MSP

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I like going to the airport. It usually means that I’m traveling. But not today. Today we visited the Metropolitan Airports Commission at MSP. We actually went to the airport driver’s training center. This is where we met the people who are in charge of the facility, other than the terminal. They are in charge of Title 14 Section 139 of the government regulations under the FAA and DOT. What does that encompass? Records, personnel, paved and unpaved areas, markings, signs and lighting, snow and ice removal, handling and storing hazardous waste, traffic and wind direction indicators, airport emergency plan, pedestrians and ground vehicles, obstructions, wildlife hazard management, protection of NAVAIDS, airport condition reporting, marking unserviceable areas and noncomplying conditions.

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Since we were at the driver’s training center, we were able to see and test out the driving simulators. The one above has three screens. The one below has a large wrap-around screen and sometimes causes motion sickness. These simulators can replicate snowstorm conditions in the middle of July.

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There was also a simulation for wildlife control. As a last resort, they do have to sometimes shoot an animal. The first option is habitat modification. If that doesn’t work they try exclusion (prevent them from getting in). Then it’s harassment, capture and release and lastly, lethal control. The tall fences around the airport really serve to keep the animals out.

All of the runways and taxiways need to be kept clear of all debris. The MSP Airport is well-known for its snow removal system. They don’t use any salt in the areas in which the planes are located. They use a very fine sand that they get from a nearby town. They also have chemicals that are used for anti-icing purposes as well as de-icing purposes. When making their decisions about runways in poor weather, they use a SAAB 9-5 wagon with a 5th wheel to test for friction. One runway can be completely cleared of snow in 30 minutes. There is a way to measure when the friction is such that a runway must be cleared or treated. If they clear a runway too soon, they cause delays which in turn, create costs for the airlines. The timing and speed of this is critical. Also, when a runway is treated for anti-icing or de-icing, it costs $10,000 per runway. At MSP there are four runways. You can do the math.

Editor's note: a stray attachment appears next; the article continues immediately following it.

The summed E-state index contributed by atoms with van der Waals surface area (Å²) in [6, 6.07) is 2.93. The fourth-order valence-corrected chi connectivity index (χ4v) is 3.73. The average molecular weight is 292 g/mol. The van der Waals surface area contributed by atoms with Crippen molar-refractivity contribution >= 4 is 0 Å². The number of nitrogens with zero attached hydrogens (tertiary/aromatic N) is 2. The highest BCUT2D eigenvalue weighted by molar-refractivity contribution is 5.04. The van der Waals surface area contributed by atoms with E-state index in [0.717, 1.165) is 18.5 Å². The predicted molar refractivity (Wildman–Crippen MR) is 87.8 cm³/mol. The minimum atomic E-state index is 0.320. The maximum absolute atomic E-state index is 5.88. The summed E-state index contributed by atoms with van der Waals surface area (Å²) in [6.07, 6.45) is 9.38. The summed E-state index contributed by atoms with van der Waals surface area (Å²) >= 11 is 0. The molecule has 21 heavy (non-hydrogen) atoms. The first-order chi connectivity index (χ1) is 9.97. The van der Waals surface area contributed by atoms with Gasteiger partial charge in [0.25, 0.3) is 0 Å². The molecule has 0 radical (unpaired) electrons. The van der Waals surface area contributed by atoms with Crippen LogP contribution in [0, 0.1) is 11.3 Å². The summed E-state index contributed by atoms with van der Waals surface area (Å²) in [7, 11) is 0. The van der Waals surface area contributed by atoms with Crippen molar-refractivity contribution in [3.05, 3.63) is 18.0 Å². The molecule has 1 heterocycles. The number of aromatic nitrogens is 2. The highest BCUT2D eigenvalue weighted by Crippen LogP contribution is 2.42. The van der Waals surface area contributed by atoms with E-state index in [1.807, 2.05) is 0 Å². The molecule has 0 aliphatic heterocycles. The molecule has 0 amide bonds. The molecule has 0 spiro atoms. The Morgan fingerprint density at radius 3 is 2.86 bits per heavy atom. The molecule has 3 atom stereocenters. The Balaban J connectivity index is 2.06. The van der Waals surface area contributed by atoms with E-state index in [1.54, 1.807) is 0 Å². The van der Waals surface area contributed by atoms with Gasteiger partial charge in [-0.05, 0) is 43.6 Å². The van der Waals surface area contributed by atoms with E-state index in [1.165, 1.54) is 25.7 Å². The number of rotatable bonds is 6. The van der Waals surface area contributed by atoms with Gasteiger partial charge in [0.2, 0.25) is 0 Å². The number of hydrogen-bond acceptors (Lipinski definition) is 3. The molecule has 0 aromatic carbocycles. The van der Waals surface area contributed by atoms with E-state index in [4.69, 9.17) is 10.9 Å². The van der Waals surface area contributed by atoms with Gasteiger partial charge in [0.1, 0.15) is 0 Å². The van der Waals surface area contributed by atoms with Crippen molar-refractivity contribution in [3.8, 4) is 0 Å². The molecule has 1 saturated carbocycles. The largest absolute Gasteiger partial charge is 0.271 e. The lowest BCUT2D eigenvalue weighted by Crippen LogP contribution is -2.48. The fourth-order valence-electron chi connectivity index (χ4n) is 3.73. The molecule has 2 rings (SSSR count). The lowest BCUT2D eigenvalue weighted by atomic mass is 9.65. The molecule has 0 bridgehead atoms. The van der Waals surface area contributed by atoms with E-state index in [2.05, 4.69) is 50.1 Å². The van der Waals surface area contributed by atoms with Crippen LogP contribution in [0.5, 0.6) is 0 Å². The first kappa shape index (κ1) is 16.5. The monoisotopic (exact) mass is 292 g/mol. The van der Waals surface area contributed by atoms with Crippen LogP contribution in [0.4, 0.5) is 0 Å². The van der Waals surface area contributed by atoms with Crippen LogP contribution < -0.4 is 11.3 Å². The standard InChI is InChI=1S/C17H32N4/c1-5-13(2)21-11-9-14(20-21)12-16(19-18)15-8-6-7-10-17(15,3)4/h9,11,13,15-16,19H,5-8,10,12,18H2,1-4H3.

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This happens to be a giant snow-blower. The width is 8 feet. Think how quickly your driveway could be done. When they use the high-speed plows, they also have a sweeper attached behind the plow. When plows are used, there is always a little snow that is left. The sweeper takes care of the bits that are left behind. And what do they do with all that snow?

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These are the snow ovens. The snow is melted and because there are chemicals in that snow, they are very careful to dispose of the chemicals properly.

It was quite interesting to be in a van driving around the runways. We got to see some engines that were being fixed. We were able to ask questions about what you see when you are looking out the window as you taxi on your flight. When a plane lands, there is someone that comes to inspect the aircraft.

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We also saw them refueling, where the bags go on a conveyor belt, underground roads so the workers don’t have to cross runways, and a whole host of other things.

It was very interesting to see the different types of jobs that are at the airport that don’t involve working for a carrier. If I have a student that has an interest in this type of area, I can tell them that all of the people working there have a four-year degree, most of them in aviation. There are so many possibilities, I at least, feel like I can speak with some credibility about many more careers after my experiences this week.

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